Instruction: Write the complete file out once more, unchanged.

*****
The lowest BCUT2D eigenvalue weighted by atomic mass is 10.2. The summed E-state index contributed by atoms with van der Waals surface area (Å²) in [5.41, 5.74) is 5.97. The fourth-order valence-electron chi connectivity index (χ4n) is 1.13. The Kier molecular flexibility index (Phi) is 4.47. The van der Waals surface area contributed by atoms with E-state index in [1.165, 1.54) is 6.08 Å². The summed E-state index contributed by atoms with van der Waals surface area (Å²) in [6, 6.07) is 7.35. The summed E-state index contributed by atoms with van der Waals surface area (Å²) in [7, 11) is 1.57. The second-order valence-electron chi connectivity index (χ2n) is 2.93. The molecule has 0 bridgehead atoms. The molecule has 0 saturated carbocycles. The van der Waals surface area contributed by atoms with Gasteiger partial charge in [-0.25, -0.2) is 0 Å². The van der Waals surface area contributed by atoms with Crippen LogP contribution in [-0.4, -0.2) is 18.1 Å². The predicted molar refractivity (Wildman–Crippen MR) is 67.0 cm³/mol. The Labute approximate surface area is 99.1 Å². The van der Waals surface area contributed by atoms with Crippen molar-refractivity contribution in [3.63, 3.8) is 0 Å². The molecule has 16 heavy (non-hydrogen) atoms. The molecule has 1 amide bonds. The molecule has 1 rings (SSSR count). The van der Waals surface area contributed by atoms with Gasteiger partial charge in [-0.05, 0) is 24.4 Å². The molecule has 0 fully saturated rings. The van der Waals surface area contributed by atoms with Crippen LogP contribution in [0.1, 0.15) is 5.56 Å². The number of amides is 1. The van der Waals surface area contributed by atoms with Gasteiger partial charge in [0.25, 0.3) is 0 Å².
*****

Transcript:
The lowest BCUT2D eigenvalue weighted by atomic mass is 10.2. The summed E-state index contributed by atoms with van der Waals surface area (Å²) in [5.41, 5.74) is 5.97. The fourth-order valence-electron chi connectivity index (χ4n) is 1.13. The Kier molecular flexibility index (Phi) is 4.47. The van der Waals surface area contributed by atoms with E-state index in [1.165, 1.54) is 6.08 Å². The summed E-state index contributed by atoms with van der Waals surface area (Å²) in [6, 6.07) is 7.35. The summed E-state index contributed by atoms with van der Waals surface area (Å²) in [7, 11) is 1.57. The second-order valence-electron chi connectivity index (χ2n) is 2.93. The molecule has 0 bridgehead atoms. The molecule has 0 saturated carbocycles. The van der Waals surface area contributed by atoms with Gasteiger partial charge in [-0.25, -0.2) is 0 Å². The van der Waals surface area contributed by atoms with Crippen LogP contribution in [-0.4, -0.2) is 18.1 Å². The predicted molar refractivity (Wildman–Crippen MR) is 67.0 cm³/mol. The Labute approximate surface area is 99.1 Å². The van der Waals surface area contributed by atoms with Crippen molar-refractivity contribution in [3.63, 3.8) is 0 Å². The molecule has 16 heavy (non-hydrogen) atoms. The molecule has 1 amide bonds. The molecule has 1 rings (SSSR count). The van der Waals surface area contributed by atoms with Gasteiger partial charge in [-0.05, 0) is 24.4 Å². The molecule has 0 fully saturated rings. The van der Waals surface area contributed by atoms with Crippen LogP contribution in [0.1, 0.15) is 5.56 Å². The number of amides is 1. The van der Waals surface area contributed by atoms with Gasteiger partial charge in [0.25, 0.3) is 0 Å².